In Nigeria, plastic pollution is a common sight both on land, in freshwater, and in coastal environments including creeks, streams, lakes, and oceans. Lots of marine plastic pollution is generated through activities like fishing, shipping, recreational activities, and most importantly from waste generated inland at households. Household wastes are often dumped indiscriminately into water bodies directly or dumped on land and then washed off during rain into streams and rivers before being ultimately transported to the ocean or other nearby water bodies. This occurrence is further perpetuated by a generally poor waste management system and apathy to proper waste disposal in Nigeria. In a lot of places, the water quality has degenerated so badly from waste disposal that they can no longer accommodate aquatic life. Also, there is a poor culture of waste sorting or recycling, and existing plastic recycling plants are generally unknown and under-utilized by the general public.

Dumbili et al (2020) estimate that more than 60 million plastic sachet water bags are consumed and disposed of daily in Nigeria while single-use plastic shopping bags and takeaway packs are equally ubiquitous. They further explain how these disposable plastic products end up on the land and aquatic environment because of indiscriminate dumping of waste on the roadside, under bridges, and in gutters during periods of rainfall. Although it has been reported earlier this year that the Nigerian legislature recently passed a bill to ban the use of plastic bags, this is yet to be implemented as it has not been signed into law.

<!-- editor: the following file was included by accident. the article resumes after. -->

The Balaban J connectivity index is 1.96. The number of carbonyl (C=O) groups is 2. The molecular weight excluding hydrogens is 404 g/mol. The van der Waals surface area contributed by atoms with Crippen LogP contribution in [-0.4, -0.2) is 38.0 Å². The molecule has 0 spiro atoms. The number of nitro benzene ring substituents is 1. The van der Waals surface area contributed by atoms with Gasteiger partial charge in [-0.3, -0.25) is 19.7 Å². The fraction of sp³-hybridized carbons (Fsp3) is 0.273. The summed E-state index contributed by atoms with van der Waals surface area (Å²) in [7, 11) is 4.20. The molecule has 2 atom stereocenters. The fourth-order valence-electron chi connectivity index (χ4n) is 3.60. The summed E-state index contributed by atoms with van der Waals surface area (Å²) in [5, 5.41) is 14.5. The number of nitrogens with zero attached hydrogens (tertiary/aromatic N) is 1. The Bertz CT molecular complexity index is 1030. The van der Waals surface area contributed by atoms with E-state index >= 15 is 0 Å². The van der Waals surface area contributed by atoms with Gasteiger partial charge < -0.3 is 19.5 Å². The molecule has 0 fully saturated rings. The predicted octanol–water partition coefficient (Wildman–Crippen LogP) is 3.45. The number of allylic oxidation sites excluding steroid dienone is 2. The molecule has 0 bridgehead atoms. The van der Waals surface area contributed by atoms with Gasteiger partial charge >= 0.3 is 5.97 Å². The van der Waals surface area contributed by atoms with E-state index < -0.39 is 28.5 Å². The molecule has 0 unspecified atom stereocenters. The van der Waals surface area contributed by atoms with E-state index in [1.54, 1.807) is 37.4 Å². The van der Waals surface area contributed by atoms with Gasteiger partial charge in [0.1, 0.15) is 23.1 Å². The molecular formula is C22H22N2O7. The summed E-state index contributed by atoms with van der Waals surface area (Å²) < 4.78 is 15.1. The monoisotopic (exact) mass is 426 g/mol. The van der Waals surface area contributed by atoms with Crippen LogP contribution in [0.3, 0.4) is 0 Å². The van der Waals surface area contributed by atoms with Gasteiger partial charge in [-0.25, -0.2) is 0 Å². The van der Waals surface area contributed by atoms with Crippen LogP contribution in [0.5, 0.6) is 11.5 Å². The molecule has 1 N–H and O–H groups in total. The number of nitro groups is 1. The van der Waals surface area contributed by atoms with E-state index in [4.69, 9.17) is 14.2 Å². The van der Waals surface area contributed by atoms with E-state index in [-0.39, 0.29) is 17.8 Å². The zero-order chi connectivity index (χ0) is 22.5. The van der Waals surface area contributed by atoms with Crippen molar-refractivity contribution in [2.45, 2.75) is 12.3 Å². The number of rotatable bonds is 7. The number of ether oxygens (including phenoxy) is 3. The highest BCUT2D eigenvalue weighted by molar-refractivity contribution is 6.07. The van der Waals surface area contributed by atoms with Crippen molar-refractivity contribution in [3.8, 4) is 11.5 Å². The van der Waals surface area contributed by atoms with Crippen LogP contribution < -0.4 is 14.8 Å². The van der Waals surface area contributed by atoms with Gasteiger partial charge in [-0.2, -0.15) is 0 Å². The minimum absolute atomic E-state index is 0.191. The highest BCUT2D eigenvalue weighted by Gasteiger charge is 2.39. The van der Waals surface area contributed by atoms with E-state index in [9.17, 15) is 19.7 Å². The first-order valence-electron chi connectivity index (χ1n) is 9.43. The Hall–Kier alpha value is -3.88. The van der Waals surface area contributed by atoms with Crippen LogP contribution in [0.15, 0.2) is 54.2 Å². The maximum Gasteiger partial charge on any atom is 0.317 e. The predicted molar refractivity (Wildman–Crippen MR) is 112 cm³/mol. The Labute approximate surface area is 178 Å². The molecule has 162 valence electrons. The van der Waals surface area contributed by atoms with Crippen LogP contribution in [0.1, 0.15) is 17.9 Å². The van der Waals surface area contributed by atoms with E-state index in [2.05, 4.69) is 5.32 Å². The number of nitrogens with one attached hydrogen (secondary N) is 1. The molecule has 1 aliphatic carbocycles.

Recommendations for Mitigating Plastic Pollution

The need for drastic measures to inculcate effective waste management habits and enforce a “Zero Waste” policy with regards to plastic pollution cannot be overemphasized. In line with Sustainable Development Goal (SDG) 12 (sustainable consumption and production), proper recycling of plastics, refillable sachet water bags, and the regulation of single-use shopping bags should be introduced. This must be supported by media and public enlightenment campaigns that will focus on changing norms and mindsets that promote indiscriminate dumping of plastic and other forms of waste. Furthermore, there must be public and private-sector investments in waste collection and recycling to drastically reduce the prevalence and ubiquity of plastic pollution. Landfills (burying site for wastes) must be situated away from residential areas, and the drilling of boreholes and artesian wells near dumpsites and landfills must be avoided.

Most importantly, due to the impact of plastic pollution on humans, animals, plants, and the environment, a One Health approach must be utilized in the planning and implementation of solutions. By taking these key actions, we can ensure sustainable environmental health, resource conservation, and facilitate an eco-friendly and healthy environment for all.

By OHDI